Iheanacho Nwosu and Aidoghie Paulinus, Abuja
AS he clocks 80 today, first Civilian Gover- nor of Edo State and immediate past Nation- al Chairman of All Progressives Congress (APC) , Chief John Odigie-Oyegun relived his life, career and foray into politics.
According to him, at 80, he has reached the zenith where he can sit back and relax.
In this interview with Daily Sun, the octogenarian opened up on happenings in APC, his face-off with his successor and the House of Assembly crisis in his home state.
What is it like turning 80?
I am excited, very, very excited. Strangely enough, I am even nervous about it. I have looked forward to it. I am glad it is coming when I am relatively still on my two feet. I am not really good at celebrating birthdays. But I think this should be the Rubicon, so to speak; the apex, because that is what the Bible tells us. Even though it says 120 in another context, but it says 70, and if you are strong, 80! So, God has given me strength. By His grace, I will make 80. For me, that is it.
People will be surprised when they hear you say a bit nervous. How do you mean?
That occurred to me twice in my lifetime. When I was 39, going to 40. Every day I was 39, I was counting the weeks and the months until I became 40. For me, at that period, 40 was significant. Don’t ask me why. But from my own readings and the little I know, you peak at 40 and after 40,
a period of decline gradually sets in; very gradually, very interested people. So, maybe that was why it was significant because at that point, you have reached your apex. That probably is the only explanation I can give and 80 has the same significance for me.
80 is not so much, maybe because we have a situation at the moment where people feel with the kind of mortality rate, the life span that we have in Nigeria generally…
No. I wasn’t really thinking about span. Yes, of course, we are mortals. So, as you get closer, you keep saying God, please, help me cross that point. May be, the word is not nervous, but expectant. I think expectant
is the better word for that day to dawn and say hurray, thank you God, you brought me this far.
And at 80, you will also give word on where you have been to say that you have seen it all…
I don’t want to say that yet. At 80, it is truly time to relax, it is truly time to take a back seat, it is truly time to reflect and it is time to think of the little good you can still do before you have to meet your appointment with your creator.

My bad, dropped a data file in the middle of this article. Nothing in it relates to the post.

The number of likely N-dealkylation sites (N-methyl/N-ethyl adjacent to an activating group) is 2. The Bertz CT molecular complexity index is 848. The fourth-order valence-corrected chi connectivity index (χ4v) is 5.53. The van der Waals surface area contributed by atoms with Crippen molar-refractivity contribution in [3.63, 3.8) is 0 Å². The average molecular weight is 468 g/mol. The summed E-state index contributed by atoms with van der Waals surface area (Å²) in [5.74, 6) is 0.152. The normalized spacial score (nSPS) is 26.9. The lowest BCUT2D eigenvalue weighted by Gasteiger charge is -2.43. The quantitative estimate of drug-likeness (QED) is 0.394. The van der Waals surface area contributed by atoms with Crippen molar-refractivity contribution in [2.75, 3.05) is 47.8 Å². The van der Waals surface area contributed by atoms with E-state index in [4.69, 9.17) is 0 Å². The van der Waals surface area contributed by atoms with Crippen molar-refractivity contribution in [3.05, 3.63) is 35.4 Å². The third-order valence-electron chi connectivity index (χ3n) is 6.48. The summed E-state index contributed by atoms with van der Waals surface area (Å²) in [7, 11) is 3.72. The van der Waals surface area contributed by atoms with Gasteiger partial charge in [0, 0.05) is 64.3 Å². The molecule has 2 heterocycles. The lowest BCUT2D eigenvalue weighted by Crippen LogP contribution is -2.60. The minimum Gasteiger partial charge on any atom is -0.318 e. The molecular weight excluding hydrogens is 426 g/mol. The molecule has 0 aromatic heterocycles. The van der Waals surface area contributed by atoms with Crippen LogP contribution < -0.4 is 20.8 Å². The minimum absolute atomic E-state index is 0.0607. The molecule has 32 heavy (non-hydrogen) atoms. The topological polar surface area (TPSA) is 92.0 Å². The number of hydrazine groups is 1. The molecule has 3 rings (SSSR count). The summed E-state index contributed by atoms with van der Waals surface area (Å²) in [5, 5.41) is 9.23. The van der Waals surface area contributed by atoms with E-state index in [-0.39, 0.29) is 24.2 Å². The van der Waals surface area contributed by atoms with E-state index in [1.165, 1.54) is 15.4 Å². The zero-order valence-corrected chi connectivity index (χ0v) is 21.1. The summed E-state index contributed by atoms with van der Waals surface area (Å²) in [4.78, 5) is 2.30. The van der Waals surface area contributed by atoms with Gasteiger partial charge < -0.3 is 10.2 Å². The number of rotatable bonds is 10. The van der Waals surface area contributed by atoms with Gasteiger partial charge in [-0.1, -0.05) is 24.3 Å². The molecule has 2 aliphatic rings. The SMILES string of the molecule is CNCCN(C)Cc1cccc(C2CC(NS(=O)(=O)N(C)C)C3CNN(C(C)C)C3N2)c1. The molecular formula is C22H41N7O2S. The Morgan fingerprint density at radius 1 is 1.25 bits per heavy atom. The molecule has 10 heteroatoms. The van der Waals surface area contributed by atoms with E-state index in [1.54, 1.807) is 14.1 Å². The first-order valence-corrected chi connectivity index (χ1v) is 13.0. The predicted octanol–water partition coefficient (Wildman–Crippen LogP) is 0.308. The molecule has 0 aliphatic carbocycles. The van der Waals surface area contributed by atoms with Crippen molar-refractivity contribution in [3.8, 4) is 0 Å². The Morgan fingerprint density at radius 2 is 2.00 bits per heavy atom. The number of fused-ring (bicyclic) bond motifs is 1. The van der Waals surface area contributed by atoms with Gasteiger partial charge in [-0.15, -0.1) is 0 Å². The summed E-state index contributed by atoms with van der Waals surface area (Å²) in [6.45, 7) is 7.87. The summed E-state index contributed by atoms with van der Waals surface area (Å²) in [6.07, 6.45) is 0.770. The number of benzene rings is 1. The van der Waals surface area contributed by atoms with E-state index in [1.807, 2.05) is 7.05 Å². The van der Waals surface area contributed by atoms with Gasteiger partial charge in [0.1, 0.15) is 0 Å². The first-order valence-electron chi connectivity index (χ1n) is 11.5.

Specifically, what will you be doing with the rest of your life?
Number one is to relax. Number two, just think. Number three, what good can I still do, given that God has continued to give me grace and God has continued to sustain me with strength relatively. What good can you still do to nurture those around you and those coming after you? At that point, I think that is all. You won’t be looking for a career, you won’t be looking for a job, and you won’t be looking for any of those things. What little good with the strength God has continued to endow me with can I still do?
Starting life and getting to this point, would you say you achieved all that you set out to achieve?
It will be a miracle if one achieves everything. It will be a miracle if one does not have regrets and it will be a miracle if you do not wish you could have done things differently. But I don’t dwell on those things because they are all part of life’s process. And when these things happen, you openly learn and you move on. But to more directly answer your question, I am very happy, very fulfilled, very satisfied that I have led a good life. I have succeeded in most of the things I set my mind on and I am absolutely grateful to God that He has led me through all the experiences that have become part of my life.
Growing up, what was actually one of the key challenges you had?
Growing up, what kind of age are you talking about?
You know in those days, picking a wife was a big problem or picking a career was a big problem. Which of them was most challenging to you?
I didn’t have any of those problems. If I even have any challenge, it was to have enough money to buy books because I was a bit of a voracious reader. So, I took to going to the library. It was when the libraries were really functional in those days. Otherwise, normal polygamous family, with its own challenges – an educated father, senior civil servant and of course, things were difficult. We had a large family, but he provided to the very best of his ability. He made sure we all went to school; he made sure we were all educated, but we didn’t have the luxuries of course. Your mother had to make up for pocket money, the garri you will take to school, the sugar you will take to school, the Cabin Biscuit that you will quickly take to school; your mother had to labour to have money to provide all of those things. Otherwise, my transition from one level to the other was relatively smooth.